Most table saw accidents happen on cross-cuts when you fail to stay on one side of the cut and your arm goes over the top of the blade. You want both hands supporting the material around the miter gauge. Then, when you slide it forward, you keep both hands safely to one side of the blade. Keep your hands and any forward pressure away from the cut side.
Safety Tip Summary: Never put one hand on each side of the blade when you push the miter sled forward. Apply forward pressure to only one side to avoid injury.
How Accidents Happen When Making Rip Cuts
A rip cut entails cutting down the length of the board. This is the classic cut where you’ll use the fence to provide support, accuracy, and a square edge. Most table saw accidents when ripping lumber. There are a variety of reasons for this. First, you have a blade spinning back towards you. Second, you’re feeding a board between a spinning saw blade and a stationary rip fence. Third, a rip cut entails a bit more proximity to the blade since the material spends a longer amount of time in the cut.
You can avoid a table saw accident when making rip cuts. It simply involves being cautious and following the right steps. Even where you stand matters (not directly behind the blade). You also want to properly use both the blade guard and the table saw fence.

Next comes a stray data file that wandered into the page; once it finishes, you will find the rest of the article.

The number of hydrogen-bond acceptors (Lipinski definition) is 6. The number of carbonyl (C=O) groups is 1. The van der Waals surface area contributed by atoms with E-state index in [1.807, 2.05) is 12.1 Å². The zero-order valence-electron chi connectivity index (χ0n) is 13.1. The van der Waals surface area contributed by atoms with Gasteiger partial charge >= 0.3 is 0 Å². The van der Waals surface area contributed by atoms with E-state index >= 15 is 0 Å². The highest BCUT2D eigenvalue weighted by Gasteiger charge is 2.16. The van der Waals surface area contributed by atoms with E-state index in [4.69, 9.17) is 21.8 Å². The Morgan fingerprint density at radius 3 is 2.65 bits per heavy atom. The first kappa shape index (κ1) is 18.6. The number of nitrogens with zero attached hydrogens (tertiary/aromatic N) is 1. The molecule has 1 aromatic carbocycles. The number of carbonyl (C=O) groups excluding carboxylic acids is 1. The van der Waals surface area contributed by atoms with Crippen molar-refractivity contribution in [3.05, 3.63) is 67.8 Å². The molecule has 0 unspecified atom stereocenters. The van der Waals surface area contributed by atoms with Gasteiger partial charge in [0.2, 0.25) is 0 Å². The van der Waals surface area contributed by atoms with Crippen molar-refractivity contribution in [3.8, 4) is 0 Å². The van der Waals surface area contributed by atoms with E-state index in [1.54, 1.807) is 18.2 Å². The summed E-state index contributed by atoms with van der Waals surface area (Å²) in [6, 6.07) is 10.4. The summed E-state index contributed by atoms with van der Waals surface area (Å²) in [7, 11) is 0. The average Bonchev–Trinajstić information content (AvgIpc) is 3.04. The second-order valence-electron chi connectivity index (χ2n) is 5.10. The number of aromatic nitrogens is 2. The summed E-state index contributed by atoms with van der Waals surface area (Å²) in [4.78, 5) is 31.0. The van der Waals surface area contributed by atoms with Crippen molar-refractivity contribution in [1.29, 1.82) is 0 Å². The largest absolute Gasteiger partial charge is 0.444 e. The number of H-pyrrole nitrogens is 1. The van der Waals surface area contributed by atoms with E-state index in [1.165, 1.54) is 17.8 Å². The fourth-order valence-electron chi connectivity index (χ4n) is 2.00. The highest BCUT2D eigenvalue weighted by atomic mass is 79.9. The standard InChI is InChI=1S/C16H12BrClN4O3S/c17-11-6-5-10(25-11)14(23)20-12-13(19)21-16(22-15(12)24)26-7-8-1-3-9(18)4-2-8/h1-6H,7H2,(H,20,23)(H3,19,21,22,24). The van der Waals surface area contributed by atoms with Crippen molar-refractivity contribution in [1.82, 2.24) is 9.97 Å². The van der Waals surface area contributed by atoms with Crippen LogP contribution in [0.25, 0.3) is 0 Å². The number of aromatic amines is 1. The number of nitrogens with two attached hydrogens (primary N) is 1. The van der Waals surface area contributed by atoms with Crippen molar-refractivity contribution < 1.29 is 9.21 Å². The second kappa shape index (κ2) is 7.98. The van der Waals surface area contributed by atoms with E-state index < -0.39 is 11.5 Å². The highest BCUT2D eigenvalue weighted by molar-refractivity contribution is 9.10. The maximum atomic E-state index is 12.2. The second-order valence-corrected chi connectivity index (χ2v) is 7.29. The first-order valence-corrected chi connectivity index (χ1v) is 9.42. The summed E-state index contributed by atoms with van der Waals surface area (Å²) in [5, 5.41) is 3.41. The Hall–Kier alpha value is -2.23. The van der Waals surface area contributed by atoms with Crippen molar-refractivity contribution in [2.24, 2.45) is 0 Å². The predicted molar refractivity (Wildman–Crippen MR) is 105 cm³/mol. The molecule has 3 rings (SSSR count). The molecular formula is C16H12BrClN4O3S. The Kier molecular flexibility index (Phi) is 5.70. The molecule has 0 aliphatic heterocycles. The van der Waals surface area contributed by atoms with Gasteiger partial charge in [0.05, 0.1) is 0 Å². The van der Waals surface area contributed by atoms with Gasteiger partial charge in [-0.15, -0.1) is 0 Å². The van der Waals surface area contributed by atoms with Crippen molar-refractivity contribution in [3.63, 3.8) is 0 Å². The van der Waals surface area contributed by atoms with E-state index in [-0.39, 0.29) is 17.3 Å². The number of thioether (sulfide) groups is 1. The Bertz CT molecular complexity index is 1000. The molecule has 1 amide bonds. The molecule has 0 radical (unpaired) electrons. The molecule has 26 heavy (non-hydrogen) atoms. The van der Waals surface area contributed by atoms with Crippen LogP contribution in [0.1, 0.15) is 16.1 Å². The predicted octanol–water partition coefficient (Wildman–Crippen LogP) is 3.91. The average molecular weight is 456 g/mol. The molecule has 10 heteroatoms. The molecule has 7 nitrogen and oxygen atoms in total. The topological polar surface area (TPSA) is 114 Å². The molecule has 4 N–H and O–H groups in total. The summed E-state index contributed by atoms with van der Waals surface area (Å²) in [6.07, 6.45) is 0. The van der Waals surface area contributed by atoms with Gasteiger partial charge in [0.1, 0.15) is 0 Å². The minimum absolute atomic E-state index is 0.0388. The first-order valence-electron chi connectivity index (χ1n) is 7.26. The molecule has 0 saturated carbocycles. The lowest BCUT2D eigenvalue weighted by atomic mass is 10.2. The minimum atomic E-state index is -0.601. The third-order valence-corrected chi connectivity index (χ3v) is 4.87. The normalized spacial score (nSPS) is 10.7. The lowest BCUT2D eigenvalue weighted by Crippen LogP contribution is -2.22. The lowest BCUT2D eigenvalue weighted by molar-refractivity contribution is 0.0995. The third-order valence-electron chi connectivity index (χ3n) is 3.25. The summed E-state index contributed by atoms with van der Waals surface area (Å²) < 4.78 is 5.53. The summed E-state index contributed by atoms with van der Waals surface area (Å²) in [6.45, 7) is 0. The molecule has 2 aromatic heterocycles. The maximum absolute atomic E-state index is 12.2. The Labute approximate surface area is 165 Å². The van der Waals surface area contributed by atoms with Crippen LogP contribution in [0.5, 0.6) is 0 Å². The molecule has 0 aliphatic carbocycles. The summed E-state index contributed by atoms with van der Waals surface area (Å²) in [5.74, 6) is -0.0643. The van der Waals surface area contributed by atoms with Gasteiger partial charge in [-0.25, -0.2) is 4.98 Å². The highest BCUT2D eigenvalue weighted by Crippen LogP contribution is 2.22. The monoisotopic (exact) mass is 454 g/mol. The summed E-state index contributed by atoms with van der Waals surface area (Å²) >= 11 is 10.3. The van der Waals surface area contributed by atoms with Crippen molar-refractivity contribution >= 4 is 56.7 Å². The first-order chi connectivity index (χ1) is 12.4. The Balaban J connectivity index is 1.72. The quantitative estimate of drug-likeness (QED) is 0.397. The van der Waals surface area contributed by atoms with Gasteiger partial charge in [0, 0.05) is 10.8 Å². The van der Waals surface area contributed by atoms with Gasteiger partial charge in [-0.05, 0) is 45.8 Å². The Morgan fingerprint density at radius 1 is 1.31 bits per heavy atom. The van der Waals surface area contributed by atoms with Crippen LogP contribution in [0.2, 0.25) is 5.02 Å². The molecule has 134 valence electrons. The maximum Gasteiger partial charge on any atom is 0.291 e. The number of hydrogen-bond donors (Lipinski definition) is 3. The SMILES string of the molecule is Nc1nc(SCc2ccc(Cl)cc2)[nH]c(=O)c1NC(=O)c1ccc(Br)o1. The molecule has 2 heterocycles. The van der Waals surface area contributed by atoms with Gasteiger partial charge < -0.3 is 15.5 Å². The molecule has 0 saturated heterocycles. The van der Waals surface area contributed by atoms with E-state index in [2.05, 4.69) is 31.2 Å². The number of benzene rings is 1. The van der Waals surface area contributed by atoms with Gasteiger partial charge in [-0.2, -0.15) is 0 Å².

Keep the board both level to the table and square against the fence. You can make some practice cuts using scrap pieces of wood to get the feel of a new saw.
Your Hand Position Matters
You NEVER want your hands or fingers to go between the blade and the rip fence. It doesn’t matter how experienced you are. Eventually, you’ll lose focus or something will happen and your fingers could come into contact with the blade. This goes triple if you cannot use the blade guard due to a thinner cut.
Safety Tip Summary: Rip cuts force your hands closer to the blade than cross-cuts. As you feed the board through, use a push stick when the end of your board reaches the table edge to keep your hands clear. If you lost the push stick that came with the saw—make a new one from a scrap of 1/2-inch plywood or similar material.
How Table Saw Injuries Occur When Making Dado Cuts
You’ll use a dado cut when you need to make a wide or trenched cut. This style forces you to switch out the blade for a dado stack. You must also slow down the feed speed to achieve quality results. The blade height determines the depth of the dado.